Brazilian tenor Atalla Ayan is recognized as one of the most sought after tenors of his generation, having appeared at such major houses as the Royal Opera House, Covent Garden, Paris Opera, Metropolitan Opera, Teatro alla Scala in Milan, Bavarian State Opera in Munich, Stuttgart Opera, Grand Théâtre de Genève, Deutsche Oper Berlin, Opera Australia, San Francisco Opera, Staatsoper Berlin, Teatro Colon in Buenos Aires, and many others. In the current season, Ayan will debut at the Gran Teatre del Liceu in Barcelona as Rodolfo in La Bohème. He began the season with performances of Alfredo in La Traviata at La Scala under Zubin Mehta and will soon return to the Hamburg State Opera as Rodolfo in La Bohème.
Born in Belem in the north of Brazil, Ayan developed his love for singing by listening to recordings of Luciano Pavarotti. As a teenager, he was accepted into the Carlos Gomes Conservatory in his native Belem. He sang his first major role at age 21, appearing as Rinuccio in Gianni Schicchi at the Theatro da Paz in Belem. He made his European debut one year later, appearing as Rodolfo in Athens in Graham Vick’s production of La Bohème. It was that same year that he joined the Scuola della Opera Italiana in Bologna, where he remained for one season. During his year in Bologna, Ayan appeared at the Teatro Comunale as Ruggero in performances of La Rondine conducted by José Cura. In the 2009/10 season, he became a member of the Metropolitan Opera’s Lindemann Young Artists Development program. In July of 2011, Ayan made a surprise debut with the Metropolitan Opera, singing five arias in the company’s opening Summer Concert in Central Park on less than 24 hours notice. Allan Kozinn of the New York Times said of his Met debut, “he is a find; he has a warm, rounded tone with a quality that calls to mind the young Placido Domingo.” Ayan then made his debut with the Glyndebourne Touring Opera as Rodolfo in David McVicar’s production of La Bohème, after which he bowed in Geneva in Der Rosenkavalier.
Atalla Ayan joined the ensemble of the Stuttgart Opera in the 2011/12 season and has appeared there in many of the roles he often sings internationally. He has also had the opportunity to add new roles to his repertoire, such as Tamino in Die Zauberflöte, Don Ottavio in Don Giovanni, Fenton in Falstaff, Lensky in Eugene Onegin, Alfred in Die Fledermaus, Ismaele in Nabucco, Il Duca in Rigoletto, and many others. His most recent role debuts in Stuttgart have included the title roles in Faust and Les Contes d’Hoffmann.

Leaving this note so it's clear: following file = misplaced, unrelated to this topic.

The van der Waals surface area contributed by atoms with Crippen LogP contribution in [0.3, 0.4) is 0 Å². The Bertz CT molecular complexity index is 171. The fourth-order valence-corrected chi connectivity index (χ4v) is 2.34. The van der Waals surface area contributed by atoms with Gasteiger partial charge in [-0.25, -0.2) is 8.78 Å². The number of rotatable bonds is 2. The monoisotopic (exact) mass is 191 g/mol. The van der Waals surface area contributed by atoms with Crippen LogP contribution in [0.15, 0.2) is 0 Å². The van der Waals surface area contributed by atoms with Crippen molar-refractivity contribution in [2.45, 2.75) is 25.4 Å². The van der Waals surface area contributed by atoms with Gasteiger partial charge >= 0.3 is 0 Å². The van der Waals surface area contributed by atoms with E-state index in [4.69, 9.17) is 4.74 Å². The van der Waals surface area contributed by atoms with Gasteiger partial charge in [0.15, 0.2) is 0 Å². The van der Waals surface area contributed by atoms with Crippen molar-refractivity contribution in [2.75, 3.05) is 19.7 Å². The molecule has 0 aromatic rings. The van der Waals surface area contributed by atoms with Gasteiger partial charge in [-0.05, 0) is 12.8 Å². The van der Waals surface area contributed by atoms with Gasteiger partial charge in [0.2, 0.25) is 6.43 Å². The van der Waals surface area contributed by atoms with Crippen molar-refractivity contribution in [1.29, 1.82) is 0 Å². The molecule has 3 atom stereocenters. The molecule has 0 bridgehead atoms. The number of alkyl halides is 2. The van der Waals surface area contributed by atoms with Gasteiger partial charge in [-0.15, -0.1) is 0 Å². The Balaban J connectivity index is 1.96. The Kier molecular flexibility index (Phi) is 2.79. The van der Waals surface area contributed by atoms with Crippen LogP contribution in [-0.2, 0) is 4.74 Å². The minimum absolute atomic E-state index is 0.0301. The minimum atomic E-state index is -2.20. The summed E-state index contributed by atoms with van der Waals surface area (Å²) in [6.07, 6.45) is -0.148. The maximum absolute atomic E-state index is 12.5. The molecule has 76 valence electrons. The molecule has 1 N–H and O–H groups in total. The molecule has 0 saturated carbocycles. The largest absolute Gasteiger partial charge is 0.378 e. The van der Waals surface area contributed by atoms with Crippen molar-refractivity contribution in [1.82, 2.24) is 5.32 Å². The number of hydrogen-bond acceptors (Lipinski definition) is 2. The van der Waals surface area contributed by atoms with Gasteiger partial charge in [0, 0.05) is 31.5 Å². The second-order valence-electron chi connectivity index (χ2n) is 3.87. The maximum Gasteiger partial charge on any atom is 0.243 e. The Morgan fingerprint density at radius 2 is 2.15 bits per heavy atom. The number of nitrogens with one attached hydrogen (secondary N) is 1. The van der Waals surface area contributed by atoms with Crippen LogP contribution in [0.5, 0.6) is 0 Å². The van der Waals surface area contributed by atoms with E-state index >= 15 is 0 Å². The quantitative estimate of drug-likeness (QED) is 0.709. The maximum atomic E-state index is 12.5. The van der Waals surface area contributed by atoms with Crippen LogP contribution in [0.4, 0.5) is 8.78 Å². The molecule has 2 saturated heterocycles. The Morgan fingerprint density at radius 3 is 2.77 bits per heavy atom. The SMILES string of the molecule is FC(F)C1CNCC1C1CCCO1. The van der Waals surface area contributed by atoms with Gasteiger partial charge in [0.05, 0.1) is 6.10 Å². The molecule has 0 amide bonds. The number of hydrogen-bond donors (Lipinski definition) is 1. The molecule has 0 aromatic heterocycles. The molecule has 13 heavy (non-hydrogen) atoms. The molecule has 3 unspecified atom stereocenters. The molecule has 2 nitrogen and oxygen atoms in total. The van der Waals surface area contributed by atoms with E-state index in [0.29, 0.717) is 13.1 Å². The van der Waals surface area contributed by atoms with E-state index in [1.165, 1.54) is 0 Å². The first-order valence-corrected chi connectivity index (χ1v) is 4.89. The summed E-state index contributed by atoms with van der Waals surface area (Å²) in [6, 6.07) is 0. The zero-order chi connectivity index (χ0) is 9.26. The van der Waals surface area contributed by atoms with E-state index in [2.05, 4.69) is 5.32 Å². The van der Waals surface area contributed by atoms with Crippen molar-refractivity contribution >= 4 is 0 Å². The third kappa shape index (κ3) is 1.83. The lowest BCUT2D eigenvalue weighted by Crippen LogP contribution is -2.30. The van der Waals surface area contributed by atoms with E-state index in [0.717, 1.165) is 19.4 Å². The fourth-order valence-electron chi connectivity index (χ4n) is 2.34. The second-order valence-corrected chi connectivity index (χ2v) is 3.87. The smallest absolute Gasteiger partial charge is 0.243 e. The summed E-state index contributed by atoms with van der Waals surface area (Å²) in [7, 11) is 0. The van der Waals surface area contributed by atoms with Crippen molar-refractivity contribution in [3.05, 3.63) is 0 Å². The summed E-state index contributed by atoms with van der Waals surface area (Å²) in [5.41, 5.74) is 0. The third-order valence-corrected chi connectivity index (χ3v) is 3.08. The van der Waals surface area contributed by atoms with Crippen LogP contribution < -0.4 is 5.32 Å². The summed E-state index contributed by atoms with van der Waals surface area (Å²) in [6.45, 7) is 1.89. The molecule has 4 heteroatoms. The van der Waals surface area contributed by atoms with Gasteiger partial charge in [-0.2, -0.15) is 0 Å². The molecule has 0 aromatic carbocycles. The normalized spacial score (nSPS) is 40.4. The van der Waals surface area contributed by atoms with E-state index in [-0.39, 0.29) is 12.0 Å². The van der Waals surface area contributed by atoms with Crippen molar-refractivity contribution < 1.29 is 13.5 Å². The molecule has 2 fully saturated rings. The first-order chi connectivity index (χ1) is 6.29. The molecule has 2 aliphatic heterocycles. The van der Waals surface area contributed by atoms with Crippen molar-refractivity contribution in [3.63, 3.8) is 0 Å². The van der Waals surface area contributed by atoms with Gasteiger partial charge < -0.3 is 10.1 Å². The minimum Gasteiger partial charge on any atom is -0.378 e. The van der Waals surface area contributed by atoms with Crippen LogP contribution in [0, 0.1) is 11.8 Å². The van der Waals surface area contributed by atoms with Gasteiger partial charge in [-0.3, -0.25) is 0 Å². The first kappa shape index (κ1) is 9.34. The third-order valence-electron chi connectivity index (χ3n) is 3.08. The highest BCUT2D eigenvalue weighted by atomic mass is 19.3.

Rodolfo in La Bohème has played a central role in Ayan’s career; it was in this role that me made his debuts at the Paris Opera, Teatro Colon in Buenos Aires, Dutch National Opera, Canadian Opera Company, Hungarian State Opera in Budapest, Royal Swedish Opera in Stockholm, and in Baden-Baden. He has also sung the role at the Royal Opera House, Covent Garden, Deutsche Oper Berlin, Semperoper Dresden, Bavarian State Opera in Munich, and in Cologne and Sao Paulo. Ayan sang his first Alfredo in La Traviata at the Teatro Carlo Felice in Genoa under Fabio Luisi and subsequently made debuts in this role at the Metropolitan Opera, San Francisco Opera, Den Norske Opera in Oslo, and Glyndebourne Festival. His debuts at both La Scala and in Munich were as Nemorino in L’elisir d’amore, at the Royal Opera House and Deutsche Oper Berlin as Ruggero in La Rondine, and at Opera Australia as Il Duca in Rigoletto. Ayan sang his first performances of Edgardo in Lucia di Lammermoor and as Des Grieux in Massenet’s Manon at the Cologne Opera. Last season, Ayan appeared as the Singer in the new production of Der Rosenkavalier for his debut at the Staatsoper Berlin. Following his debut at the Metropolitan Opera as Alfredo, Ayan has returned to the company as Christian in Alfano’s Cyrano de Bergerac and as Rinuccio in Gianni Schicchi.
Atalla Ayan frequently appears in concert and recital, having partnered with Angela Gheorghiu in Prague, Hamburg and Versailles. His growing operatic repertoire also includes Roméo in Roméo et Juliette, the title role in Werther, and Pinkerton in Madama Butterfly.